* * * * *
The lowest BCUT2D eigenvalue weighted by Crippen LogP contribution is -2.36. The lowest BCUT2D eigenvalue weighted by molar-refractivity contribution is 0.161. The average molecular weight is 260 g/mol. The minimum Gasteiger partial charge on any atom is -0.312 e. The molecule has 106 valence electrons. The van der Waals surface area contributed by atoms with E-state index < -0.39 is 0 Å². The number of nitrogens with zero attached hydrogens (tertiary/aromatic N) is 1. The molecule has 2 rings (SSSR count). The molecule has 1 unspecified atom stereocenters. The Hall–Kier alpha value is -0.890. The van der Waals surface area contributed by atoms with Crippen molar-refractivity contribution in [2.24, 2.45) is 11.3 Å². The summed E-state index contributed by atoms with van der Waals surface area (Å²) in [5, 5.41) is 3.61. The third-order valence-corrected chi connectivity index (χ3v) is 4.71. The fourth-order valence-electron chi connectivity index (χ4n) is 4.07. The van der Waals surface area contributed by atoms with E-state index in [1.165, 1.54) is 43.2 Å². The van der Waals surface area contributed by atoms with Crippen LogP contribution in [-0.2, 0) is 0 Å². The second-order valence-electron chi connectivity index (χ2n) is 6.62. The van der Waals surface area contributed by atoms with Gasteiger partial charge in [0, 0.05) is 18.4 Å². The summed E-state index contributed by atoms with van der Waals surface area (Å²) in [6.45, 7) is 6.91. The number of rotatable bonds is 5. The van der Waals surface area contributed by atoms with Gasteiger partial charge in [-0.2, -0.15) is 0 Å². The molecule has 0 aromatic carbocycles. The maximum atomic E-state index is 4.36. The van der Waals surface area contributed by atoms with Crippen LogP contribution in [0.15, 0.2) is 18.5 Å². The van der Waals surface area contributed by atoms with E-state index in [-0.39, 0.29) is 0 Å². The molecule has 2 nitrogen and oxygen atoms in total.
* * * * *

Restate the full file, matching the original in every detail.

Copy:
The lowest BCUT2D eigenvalue weighted by Crippen LogP contribution is -2.36. The lowest BCUT2D eigenvalue weighted by molar-refractivity contribution is 0.161. The average molecular weight is 260 g/mol. The minimum Gasteiger partial charge on any atom is -0.312 e. The molecule has 106 valence electrons. The van der Waals surface area contributed by atoms with E-state index < -0.39 is 0 Å². The number of nitrogens with zero attached hydrogens (tertiary/aromatic N) is 1. The molecule has 2 rings (SSSR count). The molecule has 1 unspecified atom stereocenters. The Hall–Kier alpha value is -0.890. The van der Waals surface area contributed by atoms with Crippen molar-refractivity contribution in [2.24, 2.45) is 11.3 Å². The summed E-state index contributed by atoms with van der Waals surface area (Å²) in [5, 5.41) is 3.61. The third-order valence-corrected chi connectivity index (χ3v) is 4.71. The fourth-order valence-electron chi connectivity index (χ4n) is 4.07. The van der Waals surface area contributed by atoms with E-state index in [1.165, 1.54) is 43.2 Å². The van der Waals surface area contributed by atoms with Crippen LogP contribution in [-0.2, 0) is 0 Å². The second-order valence-electron chi connectivity index (χ2n) is 6.62. The van der Waals surface area contributed by atoms with Gasteiger partial charge in [0, 0.05) is 18.4 Å². The summed E-state index contributed by atoms with van der Waals surface area (Å²) in [6.45, 7) is 6.91. The number of rotatable bonds is 5. The van der Waals surface area contributed by atoms with Gasteiger partial charge in [-0.2, -0.15) is 0 Å². The molecule has 0 aromatic carbocycles. The maximum atomic E-state index is 4.36. The van der Waals surface area contributed by atoms with Crippen LogP contribution in [0.15, 0.2) is 18.5 Å². The van der Waals surface area contributed by atoms with E-state index in [-0.39, 0.29) is 0 Å². The molecule has 2 nitrogen and oxygen atoms in total.